Plymouth Octopus is a cosmolocal CAN in action
by The Alternative UK
As we know from long experience, Plymouth is a world-class powerhouse of social and civic enterprise – and it’s richly demonstrated in the Plymouth Octopus latest newsletter.
POP (as it’s locally known) isn’t just the kind of supportive and coordinating network that we seek out under the concept of CANs. It’s also, as this blog shows, a great example of cosmolocalism – combining gritty local practicality with a global vision and reach.
In November of this year, POP invited the civic democracy adviser Cormac Russell to speak via Zoom to their AGM. Cormac is a new name to us – but manifestly a powerful and experienced voice around issues of community power across the globe. He is a faculty member of the Asset-Based Community Development (ABCD) Institute at Northwestern University, Chicago, and author of the 2020 book Rekindling Democracy, which is summarised here:
The author focuses on rebuilding democracy from the asset-based community development (ABCD) perspective. ABCD builds on what is already present within a community; citizens are collectively being responsible for one another’s well-being.
The five principles of the ABCD approach are that actions are citizen-led, relationship-oriented, asset-based, place-based, and inclusion-focused. By using their primary assets first, communities become confident that when an issue arises, they can look inward for the solution instead of being “supine, deficient, passive clients of institutional, top-down change” (p 23 of the book)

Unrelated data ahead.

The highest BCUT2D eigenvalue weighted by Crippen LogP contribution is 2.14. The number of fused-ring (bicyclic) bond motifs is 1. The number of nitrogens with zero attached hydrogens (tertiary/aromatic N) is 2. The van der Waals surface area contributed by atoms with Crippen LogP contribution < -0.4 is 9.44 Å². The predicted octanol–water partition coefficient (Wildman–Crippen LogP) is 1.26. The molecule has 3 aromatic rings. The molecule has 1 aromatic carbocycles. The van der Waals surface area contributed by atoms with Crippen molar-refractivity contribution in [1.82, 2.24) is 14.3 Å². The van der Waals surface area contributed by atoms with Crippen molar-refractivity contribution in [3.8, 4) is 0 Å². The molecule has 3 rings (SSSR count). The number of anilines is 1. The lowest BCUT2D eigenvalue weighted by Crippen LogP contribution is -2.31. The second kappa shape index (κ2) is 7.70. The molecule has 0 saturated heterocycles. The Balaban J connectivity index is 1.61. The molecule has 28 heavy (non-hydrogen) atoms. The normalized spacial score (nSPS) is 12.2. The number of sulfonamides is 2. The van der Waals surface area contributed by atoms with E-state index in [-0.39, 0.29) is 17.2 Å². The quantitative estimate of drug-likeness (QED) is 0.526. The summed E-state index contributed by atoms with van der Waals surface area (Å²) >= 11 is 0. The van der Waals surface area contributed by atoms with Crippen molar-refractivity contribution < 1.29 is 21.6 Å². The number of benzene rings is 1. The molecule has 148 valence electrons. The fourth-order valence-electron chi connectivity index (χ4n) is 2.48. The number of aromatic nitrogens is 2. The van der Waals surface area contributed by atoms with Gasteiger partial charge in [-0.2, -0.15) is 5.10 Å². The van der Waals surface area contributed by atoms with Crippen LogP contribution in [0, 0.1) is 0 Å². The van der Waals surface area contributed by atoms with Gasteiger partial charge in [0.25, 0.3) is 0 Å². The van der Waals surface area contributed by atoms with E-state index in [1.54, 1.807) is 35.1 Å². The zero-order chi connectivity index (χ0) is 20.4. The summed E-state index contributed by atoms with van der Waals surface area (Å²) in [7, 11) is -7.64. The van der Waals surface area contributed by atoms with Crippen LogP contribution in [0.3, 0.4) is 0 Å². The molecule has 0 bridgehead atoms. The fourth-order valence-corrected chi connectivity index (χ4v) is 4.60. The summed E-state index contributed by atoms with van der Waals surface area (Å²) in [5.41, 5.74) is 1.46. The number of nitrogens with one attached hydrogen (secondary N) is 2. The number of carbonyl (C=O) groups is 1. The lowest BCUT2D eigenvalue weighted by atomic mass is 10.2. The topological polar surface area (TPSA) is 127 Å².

However, Russell posits that “power to the people” campaigns are “not always the best tool for a given job” (130). He believes that a better approach is “power from the people” (130), which reinforces ABCD practices. A community decides whether the assets they have can fix the issue, then go from there. Power comes from them instead of being given to them.
Russell proposes that in order for citizen-centered democracy to prosper, a new approach must be implemented: “We must nurture a new space for bottom-up, citizen-led action for the things that are done collectively . . . BY citizens acting as co-creators, mutual makers, and coproducers with their neighbours” (155). In this BY space, ABCD practices are implemented and things are done by communities for communities in a bottom-up approach. Here, citizen-centered democracy grows.
With this approach in mind, the author provides seven community-building principles, which are meant to support citizen-led work in the BY space. The principles are:
Find a Local Host;
Start by Making the Invisible Visible;
Don’t Be Helpful, Be Interested
Effective Community Building Goes at the Speed of Trust
Start With What’s Strong to Address What’s Wrong
The Vital Role of Connectors
The Optimum Population Size of a Neighbourhood Is 3000-5000 Residents
The Focus Is on Growing a Culture of Community, Not Converting People to Asset-Based Community Development.
A citizen-centered democracy that works from the bottom-up with ABCD practices must be built upon the relationship between institutions and communities, where citizens decide what help they need in a participatory setting and there are proportional responses given to each particular situation instead of an all-or-nothing approach.
More here – and music to our ears, in terms of method. (BTW we’d love to post a recording of Cormac’s talk at the POP AGM, if it’s posted on the usual platforms. Meantime we embed his TED talk below:)
What we love about the Plymouth Octopus Project blog on this event is that it exactly walks Cormac’s talk – which is that it’s an instruction manual for communities on how to put on their own “hybrid” event, just like this! We recommend reading – it’s an extremely useful checklist for a successful event.
We’d also throughly recommend dwelling with the Plymouth Octopus newsletter itself – the energy and creative initiative in the city is striking.